Platform APIs

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Note: This document covers the new method of getting platform APIs into the NDK. For the time being, the old method is still in use as well, and is covered by Generating Sysroots.

Implications of Adding a New Platform API

Before adding a platform API to the NDK, there are some guarantees and restrictions that need to be considered.

ABI Compatibility

The NDK ABI must be forward compatible. Apps that are in the Play Store must continue to function on new devices. This means that once something becomes NDK ABI, it must continue to be exposed and behavior must be preserved by the platform for the lifetime of the ABI (for all intents and purposes, forever). The NDK ABI includes but is not limited to:

  • Exposed functions and global data.
  • Layout and size of publicly visible data structures.
  • Values of constants (such as enums).

Source Compatibility

Source compatibility should be maintained, though exceptions have been made. When appropriate, source compatibility breaking features can be limited to only breaking when the user is targeting at least the API level that broke the change (e.g. #if __ANDROID_API__ >= 24), which ensures that any currently building app will continue building until the developer chooses to upgrade to a new platform level.

Note that the definition of target API level in the NDK differs from the SDK. For the NDK, the target API level is the minimum supported API level for the app. If any non-ABI features are guarded by the target API level, they will only be available to apps with a minimum target that includes that API level.

As a practical example of this, the NDK historically did not expose the ALOG* log macros, only the __android_log_* functions. If the macros were to be added but only exposed for API levels android-24 and newer, these helper macros that could otherwise be available to Gingerbread would only be usable by developers that chose to forfeit all Android users on devices older than android-24.

API Restrictions

NDK APIs are C APIs only. This restriction may be lifted in the future, but at the moment Android's C++ ABI is not guaranteed to be stable. Note that this does not restrict the implementation of the API to C, only the interface that is exposed in the headers.

NDK API headers can only depend on other NDK API headers. Platform headers from android-base, libcutils, libnativehelper, etc are not available to the NDK.

For Platform Developers

To get your API into the NDK you‘ll generally need to define the two pieces that implement it: the headers and the libraries. Often the library is and you won’t need to add a new library, but you'll need to modify an existing one. For this reason, libraries and the headers for those libraries are defined separately.


To add headers to the NDK, create an ndk_headers module in your Android.bp. Examples of this module type can be found in bionic/libc/Android.bp.

These module definitions are as follows:

// Will install $MODULE_PATH/include/foo/bar/baz.h to qux/bar/baz.h (relative to
// $NDK_OUT/sysroot/usr/include).
ndk_headers {
    name: "foo",

    // Base directory of the headers being installed. This path will be stripped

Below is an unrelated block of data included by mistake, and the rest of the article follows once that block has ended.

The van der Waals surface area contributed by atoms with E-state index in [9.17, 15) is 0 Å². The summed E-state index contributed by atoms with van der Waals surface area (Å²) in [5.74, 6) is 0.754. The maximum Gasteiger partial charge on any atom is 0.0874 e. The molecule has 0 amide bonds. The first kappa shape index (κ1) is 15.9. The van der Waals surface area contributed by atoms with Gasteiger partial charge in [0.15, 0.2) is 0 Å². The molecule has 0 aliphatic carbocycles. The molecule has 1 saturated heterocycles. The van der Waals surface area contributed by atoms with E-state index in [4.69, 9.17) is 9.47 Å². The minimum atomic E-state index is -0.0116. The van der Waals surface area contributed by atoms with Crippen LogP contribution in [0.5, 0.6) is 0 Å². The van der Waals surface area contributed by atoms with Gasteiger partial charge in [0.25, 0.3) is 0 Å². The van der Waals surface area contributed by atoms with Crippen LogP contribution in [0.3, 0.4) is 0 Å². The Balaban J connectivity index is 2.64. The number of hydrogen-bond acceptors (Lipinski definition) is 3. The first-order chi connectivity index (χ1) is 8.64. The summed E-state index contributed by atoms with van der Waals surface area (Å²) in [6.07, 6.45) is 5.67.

// when installed.
    from: "include/foo",

    // Install path within the sysroot.
    to: "qux",

    // List of headers to install. Relative to the Android.bp. Glob compatible.
    // The common case is "include/**/*.h".
    srcs: ["include/foo/bar/baz.h"],


To add a library to the NDK, create an ndk_library module in your Android.bp. An example of this module type can be found in bionic/libc/Android.bp.

These module defintions are as follows:

// The name of the generated file will be based on the module name by stripping
// the ".ndk" suffix from the module name. Module names must end with ".ndk"
// (as a convention to allow soong to guess the NDK name of a dependency when
// needed). "libfoo.ndk" will generate "
ndk_library {
    name: "libfoo.ndk",

    // A version script with some metadata that encodes version and arch
    // mappings so that only one script is needed instead of one per API/arch.
    // An example of this file can be found at [bionic/libc/].
    // For a new library, this is something you'll need to create yourself.
    // These should *not* be generated by `readelf -sW`ing your library. The
    // purpose of these files is to explicitly list your APIs so you never
    // accidentally expose private API that you'll need to support forever.
    symbol_file: "",

    // The first API level a library was available. A library will be generated
    // for every API level beginning with this one.
    first_version: "9",

Linker namespaces' public libraries list

You wouldn't be adding a library to the NDK unless you actually wanted apps to be able to use your library, but in Android N or later, apps are only allowed to access libraries on a specific whitelist of NDK libraries. This list is stored in system/core/rootdir/etc/ with another subset in system/core/rootdir/etc/public.libraries.wear.txt for Android Wear devices.


There‘s also a CTS test to ensure that non-NDK libraries don’t get added to the public libraries list. This test can be found at cts/tests/tests/jni/src/android/jni/cts/ Simply add your library to the PUBLIC_SYSTEM_LIBRARIES list in that file.

For NDK Developers

TODO(danalbert): Figure out how these get into the NDK build process.